Curator Melissa Wolfe talks about the inspiration we can all take away from the Columbus Museum of Arts newest exhibition showcasing the work of home town hero George Bellows. George Bellows and the American Experience through January 4, 2014. This exhibition follows on the heels of a major retrospective of the artist organized by the [...]
Drivers Keep Clunkers Longer, Risk Roadside Trouble
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As New Year’s week-end approaches and travelers rush to return home from holiday trips a breakdown on the road can be an expensive hassle. But, new figures from the Triple A indicate more drivers are risking roadside trouble.
During the past four years, Ohio’s chapter of the Triple-A says its recorded a steady increase in the average age of cars and light trucks needing emergency roadside help. Ohio Triple-A spokeswoman Kimberly Schwind says tow truck drivers find many of the disabled cars are eight or nine years old and they often need more than a battery charge or a tire change.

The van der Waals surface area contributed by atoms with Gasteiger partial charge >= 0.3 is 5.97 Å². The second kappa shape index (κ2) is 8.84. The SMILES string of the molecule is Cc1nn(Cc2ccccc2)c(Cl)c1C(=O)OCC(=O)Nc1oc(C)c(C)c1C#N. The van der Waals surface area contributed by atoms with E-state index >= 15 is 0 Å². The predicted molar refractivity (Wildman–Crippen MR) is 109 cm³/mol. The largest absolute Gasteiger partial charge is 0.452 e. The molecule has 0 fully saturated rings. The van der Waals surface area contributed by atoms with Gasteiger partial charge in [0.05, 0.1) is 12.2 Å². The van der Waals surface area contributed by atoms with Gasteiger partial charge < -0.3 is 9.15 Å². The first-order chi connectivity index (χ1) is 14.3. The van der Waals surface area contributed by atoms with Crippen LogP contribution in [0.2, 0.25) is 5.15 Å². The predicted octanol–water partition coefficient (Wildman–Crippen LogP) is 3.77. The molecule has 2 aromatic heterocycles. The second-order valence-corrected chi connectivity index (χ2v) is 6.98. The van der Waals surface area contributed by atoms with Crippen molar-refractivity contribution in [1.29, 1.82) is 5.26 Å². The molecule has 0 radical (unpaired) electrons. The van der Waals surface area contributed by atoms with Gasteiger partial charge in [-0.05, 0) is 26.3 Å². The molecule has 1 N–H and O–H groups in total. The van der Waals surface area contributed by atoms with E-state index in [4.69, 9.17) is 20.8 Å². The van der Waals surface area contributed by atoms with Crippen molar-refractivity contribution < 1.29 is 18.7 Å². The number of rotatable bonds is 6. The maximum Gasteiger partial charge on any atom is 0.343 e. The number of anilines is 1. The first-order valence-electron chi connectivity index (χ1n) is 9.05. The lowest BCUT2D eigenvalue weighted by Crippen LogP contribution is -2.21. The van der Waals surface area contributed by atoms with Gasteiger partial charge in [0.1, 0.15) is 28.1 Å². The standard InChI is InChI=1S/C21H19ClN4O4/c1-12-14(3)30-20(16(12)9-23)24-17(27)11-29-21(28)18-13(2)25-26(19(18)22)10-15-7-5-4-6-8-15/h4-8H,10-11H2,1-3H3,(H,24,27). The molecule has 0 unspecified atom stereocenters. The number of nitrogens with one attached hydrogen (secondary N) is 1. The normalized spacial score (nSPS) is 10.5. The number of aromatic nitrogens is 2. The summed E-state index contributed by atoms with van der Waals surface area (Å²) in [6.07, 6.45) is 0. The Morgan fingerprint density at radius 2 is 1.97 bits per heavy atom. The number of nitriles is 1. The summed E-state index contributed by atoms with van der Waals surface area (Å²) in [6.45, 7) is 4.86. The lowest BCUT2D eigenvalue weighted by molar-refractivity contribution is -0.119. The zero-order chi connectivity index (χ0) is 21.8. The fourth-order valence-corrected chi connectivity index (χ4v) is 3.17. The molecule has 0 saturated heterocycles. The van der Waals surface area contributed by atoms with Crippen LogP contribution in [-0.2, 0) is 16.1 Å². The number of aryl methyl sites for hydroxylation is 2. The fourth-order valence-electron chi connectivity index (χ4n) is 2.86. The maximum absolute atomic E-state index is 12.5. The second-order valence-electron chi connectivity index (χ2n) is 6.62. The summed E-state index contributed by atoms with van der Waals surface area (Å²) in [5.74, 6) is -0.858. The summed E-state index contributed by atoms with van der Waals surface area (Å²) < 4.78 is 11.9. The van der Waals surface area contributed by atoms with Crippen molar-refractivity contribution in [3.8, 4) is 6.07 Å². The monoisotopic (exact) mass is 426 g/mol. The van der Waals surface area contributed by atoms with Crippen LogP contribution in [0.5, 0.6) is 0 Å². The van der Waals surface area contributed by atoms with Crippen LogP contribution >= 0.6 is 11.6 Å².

“What we’re really noticing in terms of roadside assistance is, when people do need a tow its more for major problems than it is quick fixes, and that’s because people are ignoring the small fixes.” Says Schwind
Schwind adds people are holding on to their cars longer because of a struggling economy and she adds, many drivers also scrimp on minor repairs.
“So, they don’t want to spend a lot of money on repairs. If something is not unsafe then they’re not going to fix it right away.”
When Triple-A tows a car from the berm. It usually takes it to a repair shop. Tim Dutton, owner of Village Auto Care in Clintonville, also sees evidence of more drivers keeping their cars longer.
“Some of these cars should have been taken out back and put down a long time ago. People are shoveling all kinds of crazy money into them.”
Dutton says the cost of major repairs varies from a thousand dollars or more when engines or transmissions are involved.
But,it’s not just drivers and mechanics feeling the effects of driving older cars. Charities that depend on car donations are scrambling to replace income. At Volunteers of America on West Broad Street, Nicole Knowlton, reports a steep decline in car donations this year.
“Well, for this year when we look at comparisons to last year we’re looking at about a 38 percent decline in donations.” Says Knowlton. “And, really we attribute that to the overall economy.”
Knowlton says Volunteers of America auctions used cars to generate needed operating funds. She adds, demand for used cars has also increased and that has lead some auto dealers to pay consumers cash for used cars, sight unseen.
Associated Press contributed to this story